We arrived at the great wall, and were swarmed by vendors selling useless crap. The funny thing was, from the ground all the way to the cable cars that took us to the wall, there were hundreds of numbered booths, and nearly all of them were selling the exact same products. I just couldn't figure out how so many people could make a living selling the exact same thing next to hundreds of people selling the same shitty T-shirt that said, I've climbed the great wall. One gentleman had an idea of how to "stand out above the crowd" (sited: A Goofy Movie). Now Robby, who is traveling with us is a large man. He probably stands 6'3" at about 230 lbs by my guess. The little Chinese vendor runs up to him with a huge T-shirt saying "I have big big sizes for you. XXXL. You buy from me, big big sizes." He was lucky Robby doesn't seem to be too sensitive about his size because Robby could have probably snapped the guy in half. Being the gentle giant he is, he kindly said no thanks and kept walking. The little guy was not so easily deterred. He followed us much of the way up the hill until he got out a pen and paper and made Robby write his name down for the guy. He signed it "Fred". After a few more yards the guy finally left us alone. To be continued...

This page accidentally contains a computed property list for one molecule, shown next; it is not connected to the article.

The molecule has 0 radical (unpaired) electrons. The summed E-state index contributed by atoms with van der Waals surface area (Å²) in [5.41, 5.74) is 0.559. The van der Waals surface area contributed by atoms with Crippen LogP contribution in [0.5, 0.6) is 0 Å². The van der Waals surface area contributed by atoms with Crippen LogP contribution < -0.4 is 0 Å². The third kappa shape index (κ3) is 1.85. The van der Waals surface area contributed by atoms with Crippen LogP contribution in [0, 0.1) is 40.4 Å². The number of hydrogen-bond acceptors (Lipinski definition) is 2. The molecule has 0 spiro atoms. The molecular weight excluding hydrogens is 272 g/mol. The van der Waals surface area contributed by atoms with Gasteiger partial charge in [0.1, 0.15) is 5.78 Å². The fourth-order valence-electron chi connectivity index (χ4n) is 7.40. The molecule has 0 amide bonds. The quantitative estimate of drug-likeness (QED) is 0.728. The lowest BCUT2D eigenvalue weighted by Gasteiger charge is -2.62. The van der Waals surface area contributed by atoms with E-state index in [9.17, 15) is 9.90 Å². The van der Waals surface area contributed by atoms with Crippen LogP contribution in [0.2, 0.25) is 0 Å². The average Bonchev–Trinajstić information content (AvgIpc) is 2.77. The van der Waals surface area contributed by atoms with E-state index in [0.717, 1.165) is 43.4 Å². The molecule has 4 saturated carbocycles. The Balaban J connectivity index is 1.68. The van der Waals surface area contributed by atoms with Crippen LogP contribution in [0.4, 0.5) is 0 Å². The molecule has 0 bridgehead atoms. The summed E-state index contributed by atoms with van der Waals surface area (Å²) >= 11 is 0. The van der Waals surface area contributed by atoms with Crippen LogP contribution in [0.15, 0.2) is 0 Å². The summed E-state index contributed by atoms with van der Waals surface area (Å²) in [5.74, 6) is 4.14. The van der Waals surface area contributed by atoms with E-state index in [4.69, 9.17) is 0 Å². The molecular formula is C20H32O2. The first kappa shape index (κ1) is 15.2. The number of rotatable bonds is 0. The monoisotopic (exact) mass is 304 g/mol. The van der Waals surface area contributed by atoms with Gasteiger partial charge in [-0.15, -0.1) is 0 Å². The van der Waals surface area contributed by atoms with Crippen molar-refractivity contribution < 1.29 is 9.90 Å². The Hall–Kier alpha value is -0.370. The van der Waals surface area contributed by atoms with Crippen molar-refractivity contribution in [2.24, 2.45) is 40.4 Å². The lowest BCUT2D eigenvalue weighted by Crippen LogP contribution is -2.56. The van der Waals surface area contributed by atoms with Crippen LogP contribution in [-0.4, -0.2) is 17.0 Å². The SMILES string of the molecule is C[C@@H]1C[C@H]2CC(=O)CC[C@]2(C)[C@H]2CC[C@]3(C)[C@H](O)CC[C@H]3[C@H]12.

We reached the lifts and hopped in. We got to the top and had just a little more climbing to do past some horrid smelling toilets. Finally we reached the entrance to the great wall. It was a large courtyard area filled with families and tourists (most of them asian with some obvious americans and a few Europeans intermingled). At the far side of the courtyard was a small narrow stairway that led up to an entrance to the wall. The wall stretched for miles in either direction (as you've likely seen in pictures and will likely see in my pictures and videos when I return) and for whatever reason, we decided to turn left and start out along the wall. We might have reached the second guardpost (not sure what they're called) when the older guys decided they had gone far enough. We may have gone a quarter mile at this point. I could have gone many miles along the wall if, again, I was there with some of my friends back home. Unfortunately my friends from back home were back home. Still, the girls and little "Frank" (who the older guys kept calling "Fred" which I thought was amusing because they were screwing up his fake american name) and I went along probably another mile of so. I got lots of cool pictures and some video. I was also amazed that I had cell phone reception, so I made a few calls :) The later it got, the hotter, and more crowded it got, which attracted many many bugs of undetermined species. The real bastards were the gnats which were everywhere, but there were also some awesome looking bugs that didn't bother us at all, including a few praying mantises (praying manti? praying mantiseseses?) Eventually Frank and the girls and I headed back so as not to keep the old guys waiting too long. On the return, the gnats were nearly unbearable, so i was actually glad to get the hell off the wall. On the way down the hill (we actually decended down a different trail than we went up mind you so I don't know how this guy found us) the little Chinese guy came running up to big "Fred" (Robby) and telling him to buy the big big T-shirt. I really have no idea how this guy spotted us and remembered the fake name that Robby gave him. Persistence is apparently the key to sales though, because Robby and Steve, after saying no a few times, ended up buying a few shirts from the guy. I was glad for the guy to have made the sale, and yet disappointed that his obnoxious tactics were being rewarded. I over-analyse, it's what I do.